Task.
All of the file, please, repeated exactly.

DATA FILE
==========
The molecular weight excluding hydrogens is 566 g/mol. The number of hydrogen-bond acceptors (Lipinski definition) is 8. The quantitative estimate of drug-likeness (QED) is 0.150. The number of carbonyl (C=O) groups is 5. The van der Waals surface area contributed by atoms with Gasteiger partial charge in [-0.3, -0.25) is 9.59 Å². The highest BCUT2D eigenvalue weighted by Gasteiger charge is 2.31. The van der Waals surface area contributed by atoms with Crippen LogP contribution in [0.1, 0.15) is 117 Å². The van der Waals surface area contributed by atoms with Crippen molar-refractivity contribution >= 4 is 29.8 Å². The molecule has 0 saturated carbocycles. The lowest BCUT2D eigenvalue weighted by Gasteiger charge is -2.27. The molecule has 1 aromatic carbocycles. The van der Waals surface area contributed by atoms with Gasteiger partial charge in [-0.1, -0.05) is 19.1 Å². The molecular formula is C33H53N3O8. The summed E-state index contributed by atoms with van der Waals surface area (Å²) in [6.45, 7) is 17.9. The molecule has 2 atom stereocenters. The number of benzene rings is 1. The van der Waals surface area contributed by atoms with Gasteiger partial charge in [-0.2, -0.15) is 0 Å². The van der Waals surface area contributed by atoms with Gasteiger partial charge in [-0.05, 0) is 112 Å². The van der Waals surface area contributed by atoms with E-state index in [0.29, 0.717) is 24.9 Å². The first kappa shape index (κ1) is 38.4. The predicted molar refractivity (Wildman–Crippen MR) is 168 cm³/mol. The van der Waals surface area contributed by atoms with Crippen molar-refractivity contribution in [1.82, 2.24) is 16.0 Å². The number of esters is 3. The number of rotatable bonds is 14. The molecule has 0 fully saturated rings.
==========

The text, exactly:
The molecular weight excluding hydrogens is 566 g/mol. The number of hydrogen-bond acceptors (Lipinski definition) is 8. The quantitative estimate of drug-likeness (QED) is 0.150. The number of carbonyl (C=O) groups is 5. The van der Waals surface area contributed by atoms with Gasteiger partial charge in [-0.3, -0.25) is 9.59 Å². The highest BCUT2D eigenvalue weighted by Gasteiger charge is 2.31. The van der Waals surface area contributed by atoms with Crippen LogP contribution in [0.1, 0.15) is 117 Å². The van der Waals surface area contributed by atoms with Crippen molar-refractivity contribution >= 4 is 29.8 Å². The molecule has 0 saturated carbocycles. The lowest BCUT2D eigenvalue weighted by Gasteiger charge is -2.27. The molecule has 1 aromatic carbocycles. The van der Waals surface area contributed by atoms with Gasteiger partial charge in [-0.1, -0.05) is 19.1 Å². The molecular formula is C33H53N3O8. The summed E-state index contributed by atoms with van der Waals surface area (Å²) in [6.45, 7) is 17.9. The molecule has 2 atom stereocenters. The number of benzene rings is 1. The van der Waals surface area contributed by atoms with Gasteiger partial charge in [-0.2, -0.15) is 0 Å². The van der Waals surface area contributed by atoms with Gasteiger partial charge in [-0.05, 0) is 112 Å². The van der Waals surface area contributed by atoms with E-state index in [0.29, 0.717) is 24.9 Å². The first kappa shape index (κ1) is 38.4. The predicted molar refractivity (Wildman–Crippen MR) is 168 cm³/mol. The van der Waals surface area contributed by atoms with Crippen molar-refractivity contribution in [1.82, 2.24) is 16.0 Å². The number of esters is 3. The number of rotatable bonds is 14. The molecule has 0 fully saturated rings.